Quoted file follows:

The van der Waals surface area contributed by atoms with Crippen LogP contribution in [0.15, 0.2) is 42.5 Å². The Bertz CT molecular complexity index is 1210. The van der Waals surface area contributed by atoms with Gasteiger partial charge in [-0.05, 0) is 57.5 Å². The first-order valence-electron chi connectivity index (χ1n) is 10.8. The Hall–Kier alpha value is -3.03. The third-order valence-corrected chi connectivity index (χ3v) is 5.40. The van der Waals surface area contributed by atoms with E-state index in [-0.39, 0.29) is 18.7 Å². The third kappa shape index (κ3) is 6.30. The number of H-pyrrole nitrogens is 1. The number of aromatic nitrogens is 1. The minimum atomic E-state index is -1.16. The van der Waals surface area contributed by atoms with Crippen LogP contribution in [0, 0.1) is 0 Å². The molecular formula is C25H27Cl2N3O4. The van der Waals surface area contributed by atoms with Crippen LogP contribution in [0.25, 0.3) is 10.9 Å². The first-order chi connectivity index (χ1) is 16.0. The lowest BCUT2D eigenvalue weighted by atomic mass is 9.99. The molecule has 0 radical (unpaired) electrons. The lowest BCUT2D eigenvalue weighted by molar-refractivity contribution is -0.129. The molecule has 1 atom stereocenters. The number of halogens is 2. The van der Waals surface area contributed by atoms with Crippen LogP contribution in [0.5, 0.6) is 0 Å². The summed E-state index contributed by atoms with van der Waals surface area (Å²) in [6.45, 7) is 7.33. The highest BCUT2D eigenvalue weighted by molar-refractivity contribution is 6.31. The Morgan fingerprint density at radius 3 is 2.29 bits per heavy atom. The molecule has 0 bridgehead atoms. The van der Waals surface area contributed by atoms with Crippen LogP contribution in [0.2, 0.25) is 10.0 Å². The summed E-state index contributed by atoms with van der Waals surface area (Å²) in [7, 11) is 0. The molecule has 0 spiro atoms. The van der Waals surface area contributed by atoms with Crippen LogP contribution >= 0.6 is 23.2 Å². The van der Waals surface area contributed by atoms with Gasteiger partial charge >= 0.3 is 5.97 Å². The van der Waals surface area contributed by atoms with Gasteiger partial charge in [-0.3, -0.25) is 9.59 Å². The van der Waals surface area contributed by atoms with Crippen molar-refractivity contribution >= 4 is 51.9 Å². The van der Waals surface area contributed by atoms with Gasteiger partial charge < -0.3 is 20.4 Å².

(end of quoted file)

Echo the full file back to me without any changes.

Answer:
The van der Waals surface area contributed by atoms with Crippen LogP contribution in [0.15, 0.2) is 42.5 Å². The Bertz CT molecular complexity index is 1210. The van der Waals surface area contributed by atoms with Gasteiger partial charge in [-0.05, 0) is 57.5 Å². The first-order valence-electron chi connectivity index (χ1n) is 10.8. The Hall–Kier alpha value is -3.03. The third-order valence-corrected chi connectivity index (χ3v) is 5.40. The van der Waals surface area contributed by atoms with E-state index in [-0.39, 0.29) is 18.7 Å². The third kappa shape index (κ3) is 6.30. The number of H-pyrrole nitrogens is 1. The number of aromatic nitrogens is 1. The minimum atomic E-state index is -1.16. The van der Waals surface area contributed by atoms with Crippen LogP contribution in [0, 0.1) is 0 Å². The molecular formula is C25H27Cl2N3O4. The van der Waals surface area contributed by atoms with Crippen LogP contribution in [0.25, 0.3) is 10.9 Å². The first-order chi connectivity index (χ1) is 16.0. The lowest BCUT2D eigenvalue weighted by atomic mass is 9.99. The molecule has 0 radical (unpaired) electrons. The lowest BCUT2D eigenvalue weighted by molar-refractivity contribution is -0.129. The molecule has 1 atom stereocenters. The number of halogens is 2. The van der Waals surface area contributed by atoms with Crippen LogP contribution in [0.5, 0.6) is 0 Å². The summed E-state index contributed by atoms with van der Waals surface area (Å²) in [6.45, 7) is 7.33. The highest BCUT2D eigenvalue weighted by molar-refractivity contribution is 6.31. The Morgan fingerprint density at radius 3 is 2.29 bits per heavy atom. The molecule has 0 bridgehead atoms. The van der Waals surface area contributed by atoms with Crippen LogP contribution in [0.2, 0.25) is 10.0 Å². The summed E-state index contributed by atoms with van der Waals surface area (Å²) in [7, 11) is 0. The molecule has 0 spiro atoms. The van der Waals surface area contributed by atoms with Crippen LogP contribution >= 0.6 is 23.2 Å². The van der Waals surface area contributed by atoms with Gasteiger partial charge >= 0.3 is 5.97 Å². The van der Waals surface area contributed by atoms with Gasteiger partial charge in [-0.3, -0.25) is 9.59 Å². The van der Waals surface area contributed by atoms with Crippen molar-refractivity contribution >= 4 is 51.9 Å². The van der Waals surface area contributed by atoms with Gasteiger partial charge < -0.3 is 20.4 Å².